“However,” cautions Mellor, “hedge fund managers should be aware that this is a fragile and formative period, in which the regulators are setting rules that will govern the sector for many years to come. Consequently, where there is flexibility it is vital that managers be seen to act within the spirit of the rules.”

If the proposed set of controls does not prove adequate for protecting retail investors, then the regulators will have to think again. This makes further definition of UCITS hedge fund rules likely at some point in the future. Who knows, these vehicles could even be a trigger for
UCITS V?

“We are happy to see product innovation and players entering the market,” says O’Kelly. “We do have concerns that are reflected in the work going on at CESR level. We are concerned that the investment banks and hedge fund managers might try to ‘game’ the system. We are trying to put in place the controls and requirements to stop that. I have no doubt that in a few years there will be a UCITS V. Because UCITS is the vehicle of choice there will be innovation and we will have to move with that.”

Certainly, the sudden proliferation of Newcits appears to have highlighted inadequacy in the UCITS regulatory regime. “What is critical in this debate is that the global UCITS brand is maintained,” says John Parkhouse, PricewaterhouseCoopers (Luxembourg). “Any developments aimed at better controlling such products need to recognise this and to be structured accordingly.

For example, regulation focussed on heavily restricting distributors in Europe with regard to such product ignores the fact that many of the platforms in Luxembourg and Ireland today have their most significant client base outside Europe; hence any such regulation would be meaningless. As such, enhancement needs to be either at the product level or – preferably – at the control and infrastructure (i.e. risk management) level, which would thus ensure proper protection of the brand and of retail investors globally.”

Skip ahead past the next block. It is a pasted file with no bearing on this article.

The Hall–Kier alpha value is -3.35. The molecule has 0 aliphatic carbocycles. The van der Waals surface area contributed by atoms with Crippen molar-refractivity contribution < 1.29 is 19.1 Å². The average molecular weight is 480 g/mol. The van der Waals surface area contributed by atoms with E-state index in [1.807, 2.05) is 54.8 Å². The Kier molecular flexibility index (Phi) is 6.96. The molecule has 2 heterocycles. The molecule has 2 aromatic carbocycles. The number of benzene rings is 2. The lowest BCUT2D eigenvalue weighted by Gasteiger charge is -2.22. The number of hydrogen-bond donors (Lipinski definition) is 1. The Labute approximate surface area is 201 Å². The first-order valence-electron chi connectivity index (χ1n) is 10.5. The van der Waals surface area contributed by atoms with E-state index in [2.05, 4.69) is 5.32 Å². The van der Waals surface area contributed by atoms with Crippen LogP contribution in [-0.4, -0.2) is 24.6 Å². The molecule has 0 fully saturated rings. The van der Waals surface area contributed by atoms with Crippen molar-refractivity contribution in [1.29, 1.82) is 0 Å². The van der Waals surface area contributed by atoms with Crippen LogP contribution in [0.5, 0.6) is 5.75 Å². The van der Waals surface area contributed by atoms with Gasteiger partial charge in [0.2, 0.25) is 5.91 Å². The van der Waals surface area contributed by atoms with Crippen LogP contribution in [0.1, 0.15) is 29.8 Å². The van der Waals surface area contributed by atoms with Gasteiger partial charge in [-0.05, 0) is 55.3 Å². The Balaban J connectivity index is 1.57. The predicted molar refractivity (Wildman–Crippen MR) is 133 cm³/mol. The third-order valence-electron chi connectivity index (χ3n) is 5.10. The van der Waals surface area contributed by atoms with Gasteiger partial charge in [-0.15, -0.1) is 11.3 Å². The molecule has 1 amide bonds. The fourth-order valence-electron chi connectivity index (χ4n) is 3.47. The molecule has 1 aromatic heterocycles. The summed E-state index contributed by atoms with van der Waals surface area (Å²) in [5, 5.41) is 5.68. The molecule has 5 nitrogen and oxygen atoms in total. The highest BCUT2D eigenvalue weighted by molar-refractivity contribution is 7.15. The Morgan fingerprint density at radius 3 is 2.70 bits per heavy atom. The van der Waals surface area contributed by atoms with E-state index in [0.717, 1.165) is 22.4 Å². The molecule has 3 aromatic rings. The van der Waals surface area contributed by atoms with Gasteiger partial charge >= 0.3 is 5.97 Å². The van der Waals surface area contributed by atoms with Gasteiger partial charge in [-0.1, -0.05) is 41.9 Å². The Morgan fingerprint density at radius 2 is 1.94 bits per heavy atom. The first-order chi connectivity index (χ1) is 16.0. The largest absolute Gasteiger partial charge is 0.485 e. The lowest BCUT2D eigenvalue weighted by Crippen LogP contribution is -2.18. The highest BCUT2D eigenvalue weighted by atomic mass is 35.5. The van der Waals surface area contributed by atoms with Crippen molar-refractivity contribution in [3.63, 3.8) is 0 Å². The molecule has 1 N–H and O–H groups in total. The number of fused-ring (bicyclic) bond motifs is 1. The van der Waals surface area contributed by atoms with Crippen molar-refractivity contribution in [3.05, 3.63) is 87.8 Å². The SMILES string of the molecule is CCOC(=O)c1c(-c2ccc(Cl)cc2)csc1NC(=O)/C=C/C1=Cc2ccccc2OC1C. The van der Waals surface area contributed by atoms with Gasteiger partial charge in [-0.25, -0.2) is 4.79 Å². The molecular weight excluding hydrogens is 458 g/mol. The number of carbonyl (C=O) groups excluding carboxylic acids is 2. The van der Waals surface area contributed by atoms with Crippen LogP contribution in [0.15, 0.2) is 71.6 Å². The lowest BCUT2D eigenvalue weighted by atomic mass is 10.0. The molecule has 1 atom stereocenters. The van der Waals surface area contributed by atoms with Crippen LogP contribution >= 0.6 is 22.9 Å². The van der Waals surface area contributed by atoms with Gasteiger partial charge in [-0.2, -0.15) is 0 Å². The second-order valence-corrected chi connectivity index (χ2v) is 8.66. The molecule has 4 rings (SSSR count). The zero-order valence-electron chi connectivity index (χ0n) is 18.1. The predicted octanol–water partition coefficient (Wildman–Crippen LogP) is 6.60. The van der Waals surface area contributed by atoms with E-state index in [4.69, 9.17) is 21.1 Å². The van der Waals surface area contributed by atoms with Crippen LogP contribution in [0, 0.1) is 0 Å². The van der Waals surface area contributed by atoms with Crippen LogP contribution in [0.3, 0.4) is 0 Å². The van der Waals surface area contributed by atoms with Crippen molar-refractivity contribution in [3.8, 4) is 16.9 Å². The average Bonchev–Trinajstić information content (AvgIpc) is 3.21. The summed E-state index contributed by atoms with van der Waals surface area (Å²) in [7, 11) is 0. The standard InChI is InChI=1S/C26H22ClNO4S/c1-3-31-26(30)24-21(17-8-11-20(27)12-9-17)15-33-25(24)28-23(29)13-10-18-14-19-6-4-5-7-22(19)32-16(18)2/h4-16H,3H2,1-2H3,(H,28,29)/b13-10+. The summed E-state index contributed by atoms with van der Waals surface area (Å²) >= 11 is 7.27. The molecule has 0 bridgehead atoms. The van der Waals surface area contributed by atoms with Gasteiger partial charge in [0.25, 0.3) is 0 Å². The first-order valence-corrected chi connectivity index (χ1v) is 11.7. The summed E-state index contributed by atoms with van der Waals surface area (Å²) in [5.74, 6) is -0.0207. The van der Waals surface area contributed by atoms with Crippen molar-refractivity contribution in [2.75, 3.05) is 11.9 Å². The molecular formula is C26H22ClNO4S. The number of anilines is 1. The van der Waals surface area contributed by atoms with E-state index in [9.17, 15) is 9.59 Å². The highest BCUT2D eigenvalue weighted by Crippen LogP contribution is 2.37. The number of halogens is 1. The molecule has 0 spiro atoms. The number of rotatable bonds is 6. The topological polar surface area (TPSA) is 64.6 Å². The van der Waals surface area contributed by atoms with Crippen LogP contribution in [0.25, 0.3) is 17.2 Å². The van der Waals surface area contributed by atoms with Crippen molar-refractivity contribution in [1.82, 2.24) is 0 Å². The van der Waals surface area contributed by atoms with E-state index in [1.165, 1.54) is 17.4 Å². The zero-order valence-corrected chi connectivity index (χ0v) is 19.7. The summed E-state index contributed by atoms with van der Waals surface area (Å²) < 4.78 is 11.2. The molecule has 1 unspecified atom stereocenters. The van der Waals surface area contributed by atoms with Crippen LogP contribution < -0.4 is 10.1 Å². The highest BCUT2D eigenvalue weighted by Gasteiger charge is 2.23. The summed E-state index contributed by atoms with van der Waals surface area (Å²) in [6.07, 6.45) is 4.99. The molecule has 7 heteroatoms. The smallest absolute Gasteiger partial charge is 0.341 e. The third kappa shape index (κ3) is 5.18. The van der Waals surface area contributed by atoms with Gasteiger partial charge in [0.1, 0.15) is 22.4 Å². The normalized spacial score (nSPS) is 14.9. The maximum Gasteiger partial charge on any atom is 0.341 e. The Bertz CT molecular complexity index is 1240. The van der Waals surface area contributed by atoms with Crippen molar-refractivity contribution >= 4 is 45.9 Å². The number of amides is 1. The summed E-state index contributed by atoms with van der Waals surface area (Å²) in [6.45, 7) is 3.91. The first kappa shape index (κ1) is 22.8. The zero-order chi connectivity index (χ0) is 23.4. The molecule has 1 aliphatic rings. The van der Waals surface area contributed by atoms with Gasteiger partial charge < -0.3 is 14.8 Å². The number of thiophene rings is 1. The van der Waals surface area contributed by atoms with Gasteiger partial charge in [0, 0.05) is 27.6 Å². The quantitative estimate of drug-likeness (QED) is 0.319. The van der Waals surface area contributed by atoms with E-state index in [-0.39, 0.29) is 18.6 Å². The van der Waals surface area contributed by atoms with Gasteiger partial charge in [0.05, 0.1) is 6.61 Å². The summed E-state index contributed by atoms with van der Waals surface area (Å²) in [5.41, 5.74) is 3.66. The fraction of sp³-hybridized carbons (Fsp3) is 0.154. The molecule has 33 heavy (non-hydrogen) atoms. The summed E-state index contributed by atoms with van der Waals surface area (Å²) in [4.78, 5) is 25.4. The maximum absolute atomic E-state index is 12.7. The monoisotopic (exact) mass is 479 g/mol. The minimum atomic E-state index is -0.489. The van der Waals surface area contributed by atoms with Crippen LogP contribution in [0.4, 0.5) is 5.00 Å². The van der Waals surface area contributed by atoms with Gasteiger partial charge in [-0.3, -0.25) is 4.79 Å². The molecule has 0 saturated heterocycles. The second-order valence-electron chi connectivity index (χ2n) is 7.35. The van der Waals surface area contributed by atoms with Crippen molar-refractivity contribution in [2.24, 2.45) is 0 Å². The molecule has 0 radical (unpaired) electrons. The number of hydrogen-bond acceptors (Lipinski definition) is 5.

With UCITS distributed across the world, regulation through distribution channels seems unlikely to work. For the sake of the UCITS brand, the retail investor and Europe’s asset management industry, regulators should reduce Newcits managers’ ability to take risk. In particular, they should impose tighter control of the leverage that can be applied through the VaR approach.

High level guidelines for managers

Hedge fund managers would be wise to follow some simple guidelines to ensure that the level of innovation is appropriate. These are:

• Set a minimum investment amount appropriate to the type of strategy and investor. More complex strategies aimed at institutional investors should have higher minimum investment amounts to deter retail investors.
• Make sure you can clearly explain the investment strategy to retail investors within the two-page Key Investor Information Document – strategies that cannot be explained may not be suitable for UCITS.
• Ensure that the proposed investment strategy can provide, at a minimum, fortnightly liquidity, even in difficult markets. Stress testing is key.
• Take responsibility for targeting the appropriate type of investor when launching a Newcits. Be cognisant of appropriate standards and your responsibilities. Breaching them may damage both your own reputation and the broader UCITS brand.

Olwyn Alexander is Partner with PricewaterhouseCoopers based in Ireland. Didier Prime is Partner with PwC in Luxembourg and Robert Mellor is Partner with the firm, based in the UK. All three are hedge fund specialists in PwC’s Asset Management practice.